The lottery player, unable to think clearly about money, both overvalues and undervalues it.
He overvalues it inasmuch as he thinks that a big win would be a wonderful thing even though it would probably not be, and won't occur in any case for the vast majority of players. There are plenty of examples, some reported here, of people who have been destroyed by a sudden huge windfall. For instance,
Willie Hurt of Lansing, Mich., won $3.1 million in 1989. Two years later, he was broke and charged with murder. His lawyer says Hurt spent his fortune on a divorce and crack cocaine.
But even if the windfall does not lead to death or divorce or bankruptcy or prison, it will not make one happy or give one's life meaning. Happiness simply cannot be bought. At most, one buys the absence of misery. But for that a modicum suffices. For example, it is difficult to be happy in a bad neighborhood in which crackheads roam the streets and gunfire interrupts one's sleep. But to have the wherewithal to move from such a neighborhood one doesn't need to win the lottery. One needs to finish high school, get a job, keep one's nose clean, save and invest, and give oneself a course in personal finance.
The lottery player, therefore, overvalues money in that he thinks it will provide things it cannot possibly provide: happiness, satisfaction, meaning, love. But he also undervalues it in that he wastes it on lottery tickets! He doesn't understand the value of a buck and the additivity of small amounts of money.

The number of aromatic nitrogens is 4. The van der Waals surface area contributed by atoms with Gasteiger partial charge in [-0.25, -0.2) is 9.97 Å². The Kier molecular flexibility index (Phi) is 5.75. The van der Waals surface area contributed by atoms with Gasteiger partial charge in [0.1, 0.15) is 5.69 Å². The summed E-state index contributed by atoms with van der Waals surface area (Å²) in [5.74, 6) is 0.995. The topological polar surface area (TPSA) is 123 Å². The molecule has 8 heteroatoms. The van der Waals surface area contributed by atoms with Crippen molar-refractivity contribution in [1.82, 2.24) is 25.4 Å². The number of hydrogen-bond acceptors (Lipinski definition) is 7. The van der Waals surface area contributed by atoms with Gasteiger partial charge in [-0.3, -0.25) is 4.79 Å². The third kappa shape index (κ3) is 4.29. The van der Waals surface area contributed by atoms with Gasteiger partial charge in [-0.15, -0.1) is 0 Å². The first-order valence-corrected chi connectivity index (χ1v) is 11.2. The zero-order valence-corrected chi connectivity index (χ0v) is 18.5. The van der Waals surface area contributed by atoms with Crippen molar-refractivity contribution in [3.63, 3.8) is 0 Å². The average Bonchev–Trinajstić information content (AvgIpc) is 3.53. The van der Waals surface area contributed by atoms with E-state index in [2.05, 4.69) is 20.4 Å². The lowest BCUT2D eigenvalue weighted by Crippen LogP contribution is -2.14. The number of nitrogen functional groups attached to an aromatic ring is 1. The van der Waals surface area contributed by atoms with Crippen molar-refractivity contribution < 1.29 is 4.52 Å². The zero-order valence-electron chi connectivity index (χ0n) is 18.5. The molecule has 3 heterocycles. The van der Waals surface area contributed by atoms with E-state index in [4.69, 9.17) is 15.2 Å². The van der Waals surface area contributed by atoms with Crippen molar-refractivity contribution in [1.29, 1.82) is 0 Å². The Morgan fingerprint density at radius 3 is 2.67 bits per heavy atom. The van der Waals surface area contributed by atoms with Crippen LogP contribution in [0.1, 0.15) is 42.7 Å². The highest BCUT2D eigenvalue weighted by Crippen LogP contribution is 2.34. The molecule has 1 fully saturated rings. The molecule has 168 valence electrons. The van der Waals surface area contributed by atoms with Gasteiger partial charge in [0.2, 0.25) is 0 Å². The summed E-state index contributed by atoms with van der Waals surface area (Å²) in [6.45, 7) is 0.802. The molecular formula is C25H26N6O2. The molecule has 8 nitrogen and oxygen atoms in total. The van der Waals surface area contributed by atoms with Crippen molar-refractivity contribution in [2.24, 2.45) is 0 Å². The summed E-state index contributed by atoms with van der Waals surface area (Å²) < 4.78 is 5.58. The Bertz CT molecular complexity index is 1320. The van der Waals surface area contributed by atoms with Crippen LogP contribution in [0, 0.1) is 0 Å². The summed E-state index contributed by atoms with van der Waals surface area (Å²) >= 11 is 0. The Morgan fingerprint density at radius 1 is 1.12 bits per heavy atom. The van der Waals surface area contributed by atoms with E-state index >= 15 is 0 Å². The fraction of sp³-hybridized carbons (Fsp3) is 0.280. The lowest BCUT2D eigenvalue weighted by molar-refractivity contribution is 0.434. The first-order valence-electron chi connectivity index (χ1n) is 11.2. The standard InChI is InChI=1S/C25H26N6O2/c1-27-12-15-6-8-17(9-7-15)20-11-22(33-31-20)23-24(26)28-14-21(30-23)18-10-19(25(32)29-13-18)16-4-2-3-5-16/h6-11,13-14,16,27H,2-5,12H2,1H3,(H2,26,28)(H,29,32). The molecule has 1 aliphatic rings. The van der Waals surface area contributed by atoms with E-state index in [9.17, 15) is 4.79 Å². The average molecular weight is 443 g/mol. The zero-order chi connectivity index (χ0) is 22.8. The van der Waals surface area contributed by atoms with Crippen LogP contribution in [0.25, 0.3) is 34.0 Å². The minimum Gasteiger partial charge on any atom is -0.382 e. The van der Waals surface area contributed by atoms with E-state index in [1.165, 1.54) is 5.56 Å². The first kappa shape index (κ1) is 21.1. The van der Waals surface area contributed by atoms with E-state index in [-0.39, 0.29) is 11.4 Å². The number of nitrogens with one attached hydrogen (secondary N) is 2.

Suppose you blow $5 per diem on lottery tickets. That comes to over $150 per month. If you apply that amount to your mortgage payment you may reduce your 30 year mortgage to a 20 year mortgage thereby saving thousands upon thousands of dollars in interest. If the interest rate is X%, the return is an immediate certain return of X%. An investment with no risk! So what does our innumerate fool do with his $150 per month? He throws it away on astronomically small chances of winning some huge amount, which, if he won it would make his disordered life even more disorderly.
And note that the very fact that the innumerate fellow is so foolish as to gamble away money in the first place in a game in which the odds are the worst possible shows that he is completely unequipped to deal with any money he wins.
There are many arguments against playing lotteries, and against state sponsorship of lotteries. More later. But for now, read this.